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Belgian constitutional court rejects special severance regime in construction industry as of 2018



The existing statutory notice terms for blue collar workers in the construction industry were found to be discriminatory by the Belgian Constitutional Court in its ruling of September 17, 2015 because they are significantly lower than the notice terms in other industries. By 2018, the general statutory severance rules will also apply to these workers unless the legislator enacts a lawful alternative.

What is the historical legal background?

On July 7, 2011, the Belgian Constitutional Court ruled that the different existing rules in order to determine the notice periods/severance payments for blue- and white-collar workers were discriminatory. The Court explicitly requested the legislator to come up with a solution in order to harmonize the existing differences by July 8, 2013.
The latter ruling resulted in the Act of December 26, 2013 on the unified statute for blue- and white-collar workers, which entered into force on January 1, 2014 and which provides for harmonized notice periods for blue and white-collar workers.

Nevertheless, this Act also includes permanent deviating (significantly) lower notice periods for workers (i) who are not employed on a fixed working place and (ii) who usually perform construction related activities (as listed in the Act) on temporary mobile construction site.

As expected, the deviating notice periods for blue-collar workers in the construction industry gave rise to a claim filed before the Constitutional Court.
What does the September 17, 2015 ruling state?

Analyzing the legislation, the Constitutional Court specifically rejects the permanent nature of the lower notice periods for the blue-collar workers from the construction industry. While similar lower notice periods apply for other blue-collar workers from specific industries which are temporary (up to December 31, 2017) and are regarded as transitional measures, the blue-collar workers in the construction industry are excluded from the general notice periods on a permanent basis.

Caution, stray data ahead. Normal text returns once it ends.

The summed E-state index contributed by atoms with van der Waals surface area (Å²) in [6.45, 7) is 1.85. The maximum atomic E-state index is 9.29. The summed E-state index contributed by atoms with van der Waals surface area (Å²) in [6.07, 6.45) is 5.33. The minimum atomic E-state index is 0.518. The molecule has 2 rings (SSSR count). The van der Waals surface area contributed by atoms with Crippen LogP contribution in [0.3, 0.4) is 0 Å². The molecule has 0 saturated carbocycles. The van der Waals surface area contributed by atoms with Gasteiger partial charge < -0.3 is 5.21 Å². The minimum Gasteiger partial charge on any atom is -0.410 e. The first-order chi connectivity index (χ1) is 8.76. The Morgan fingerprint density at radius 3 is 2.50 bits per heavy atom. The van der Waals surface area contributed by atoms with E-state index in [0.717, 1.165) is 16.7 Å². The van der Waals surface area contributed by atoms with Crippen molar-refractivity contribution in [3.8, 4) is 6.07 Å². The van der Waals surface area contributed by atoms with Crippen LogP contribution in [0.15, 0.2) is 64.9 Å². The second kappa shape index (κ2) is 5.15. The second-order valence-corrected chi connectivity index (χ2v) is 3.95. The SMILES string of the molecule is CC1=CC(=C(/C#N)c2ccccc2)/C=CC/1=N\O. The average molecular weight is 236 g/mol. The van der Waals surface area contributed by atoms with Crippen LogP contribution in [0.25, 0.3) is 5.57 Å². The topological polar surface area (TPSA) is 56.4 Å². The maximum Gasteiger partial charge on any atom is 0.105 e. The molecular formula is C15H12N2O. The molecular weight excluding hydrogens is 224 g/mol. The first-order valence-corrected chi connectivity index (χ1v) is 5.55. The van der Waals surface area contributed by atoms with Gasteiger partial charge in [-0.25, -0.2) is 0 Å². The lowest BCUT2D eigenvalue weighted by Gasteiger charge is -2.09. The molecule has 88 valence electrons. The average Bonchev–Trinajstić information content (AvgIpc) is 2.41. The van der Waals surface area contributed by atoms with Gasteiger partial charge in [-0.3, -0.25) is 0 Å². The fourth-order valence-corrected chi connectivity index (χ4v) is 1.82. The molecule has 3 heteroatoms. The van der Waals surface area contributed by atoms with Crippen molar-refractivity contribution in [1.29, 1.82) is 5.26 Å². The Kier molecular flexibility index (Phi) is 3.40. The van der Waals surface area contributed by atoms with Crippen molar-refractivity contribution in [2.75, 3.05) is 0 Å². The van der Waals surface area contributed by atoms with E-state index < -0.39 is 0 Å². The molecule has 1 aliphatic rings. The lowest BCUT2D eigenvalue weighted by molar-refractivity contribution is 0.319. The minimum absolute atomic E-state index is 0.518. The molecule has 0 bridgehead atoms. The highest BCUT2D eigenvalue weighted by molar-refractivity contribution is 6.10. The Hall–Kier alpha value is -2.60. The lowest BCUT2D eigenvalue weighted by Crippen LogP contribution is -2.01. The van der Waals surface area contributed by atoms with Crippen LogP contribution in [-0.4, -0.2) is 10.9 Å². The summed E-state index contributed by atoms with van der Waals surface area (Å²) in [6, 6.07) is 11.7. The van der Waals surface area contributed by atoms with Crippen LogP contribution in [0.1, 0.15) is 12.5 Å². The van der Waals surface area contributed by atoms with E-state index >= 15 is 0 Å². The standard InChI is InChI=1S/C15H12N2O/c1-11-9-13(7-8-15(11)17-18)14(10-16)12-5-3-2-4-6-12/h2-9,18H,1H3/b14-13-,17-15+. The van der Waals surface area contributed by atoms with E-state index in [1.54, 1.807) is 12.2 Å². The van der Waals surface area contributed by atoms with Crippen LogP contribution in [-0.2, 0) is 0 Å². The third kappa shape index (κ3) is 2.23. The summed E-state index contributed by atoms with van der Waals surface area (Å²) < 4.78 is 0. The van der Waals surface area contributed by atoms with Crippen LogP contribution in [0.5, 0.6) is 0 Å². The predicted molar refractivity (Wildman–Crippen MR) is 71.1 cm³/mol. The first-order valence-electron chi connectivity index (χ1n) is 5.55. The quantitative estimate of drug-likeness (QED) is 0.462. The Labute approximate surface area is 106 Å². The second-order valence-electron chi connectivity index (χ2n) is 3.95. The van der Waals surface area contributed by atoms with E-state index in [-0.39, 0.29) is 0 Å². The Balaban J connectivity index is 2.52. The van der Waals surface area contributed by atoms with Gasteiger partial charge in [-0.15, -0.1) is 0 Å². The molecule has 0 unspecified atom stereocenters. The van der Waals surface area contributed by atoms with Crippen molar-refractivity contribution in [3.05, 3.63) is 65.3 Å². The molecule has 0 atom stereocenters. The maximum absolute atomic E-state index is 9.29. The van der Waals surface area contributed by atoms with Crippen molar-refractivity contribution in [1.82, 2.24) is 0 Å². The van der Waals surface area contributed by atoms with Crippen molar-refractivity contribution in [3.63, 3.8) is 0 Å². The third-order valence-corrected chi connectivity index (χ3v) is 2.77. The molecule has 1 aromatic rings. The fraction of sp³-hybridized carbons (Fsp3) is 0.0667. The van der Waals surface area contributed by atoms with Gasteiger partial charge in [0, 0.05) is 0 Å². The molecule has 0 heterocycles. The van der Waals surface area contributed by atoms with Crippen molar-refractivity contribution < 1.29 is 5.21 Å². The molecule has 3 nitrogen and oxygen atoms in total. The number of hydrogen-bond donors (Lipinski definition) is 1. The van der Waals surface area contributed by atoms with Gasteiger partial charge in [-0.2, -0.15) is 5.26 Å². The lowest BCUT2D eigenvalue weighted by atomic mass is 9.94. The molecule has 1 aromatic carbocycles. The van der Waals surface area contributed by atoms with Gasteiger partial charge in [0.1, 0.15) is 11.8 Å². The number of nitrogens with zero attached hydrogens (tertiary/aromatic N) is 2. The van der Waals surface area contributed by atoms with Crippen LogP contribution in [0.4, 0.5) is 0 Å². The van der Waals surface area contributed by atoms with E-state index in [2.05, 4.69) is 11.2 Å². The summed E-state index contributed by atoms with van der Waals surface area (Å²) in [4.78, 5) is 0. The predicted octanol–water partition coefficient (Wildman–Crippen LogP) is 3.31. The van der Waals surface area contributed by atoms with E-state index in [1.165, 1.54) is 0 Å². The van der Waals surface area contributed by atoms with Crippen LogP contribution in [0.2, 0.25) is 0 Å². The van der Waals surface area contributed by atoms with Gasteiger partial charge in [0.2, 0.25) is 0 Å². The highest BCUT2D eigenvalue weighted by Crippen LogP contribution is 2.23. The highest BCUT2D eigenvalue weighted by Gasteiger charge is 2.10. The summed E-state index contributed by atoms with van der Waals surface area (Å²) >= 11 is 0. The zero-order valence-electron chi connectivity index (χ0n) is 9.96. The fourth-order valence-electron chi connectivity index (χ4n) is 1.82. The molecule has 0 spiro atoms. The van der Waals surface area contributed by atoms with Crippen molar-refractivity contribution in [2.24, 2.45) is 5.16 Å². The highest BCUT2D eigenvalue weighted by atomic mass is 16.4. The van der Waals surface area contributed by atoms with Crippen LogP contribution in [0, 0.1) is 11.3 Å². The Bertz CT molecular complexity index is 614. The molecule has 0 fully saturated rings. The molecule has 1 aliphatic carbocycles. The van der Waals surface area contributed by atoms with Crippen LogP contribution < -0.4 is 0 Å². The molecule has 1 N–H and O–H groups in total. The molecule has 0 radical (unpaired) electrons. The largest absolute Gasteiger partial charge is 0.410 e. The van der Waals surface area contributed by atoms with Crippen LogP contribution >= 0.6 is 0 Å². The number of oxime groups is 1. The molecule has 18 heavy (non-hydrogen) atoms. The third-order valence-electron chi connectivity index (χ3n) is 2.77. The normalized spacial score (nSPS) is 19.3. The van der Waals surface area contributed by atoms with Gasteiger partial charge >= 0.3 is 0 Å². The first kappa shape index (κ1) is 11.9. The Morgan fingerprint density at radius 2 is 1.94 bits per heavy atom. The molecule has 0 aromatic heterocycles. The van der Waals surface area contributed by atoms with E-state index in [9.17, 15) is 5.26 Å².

The Constitutional Court takes into account that an immediate annulment of the lower notice periods would create legal uncertainty and could have significant financial consequences for the employers pertaining to the construction industry.

Therefore, the Court decided that lower notice periods could remain in force until December 31, 2017.
How does this ruling affect your business?

Until December 31, 2017, the existing lower notice periods for the blue-collar workers from the construction industry remain in force (unless the legislator provides for a new regime earlier).

As of January 1, 2018 all workers from the construction industry will be entitled to the unified notice periods which will result in an increase of severance costs.

K law can always assist you when assessing the severance payments in case of an envisaged dismissal of blue-collar workers from the construction industry both in a national and international context.

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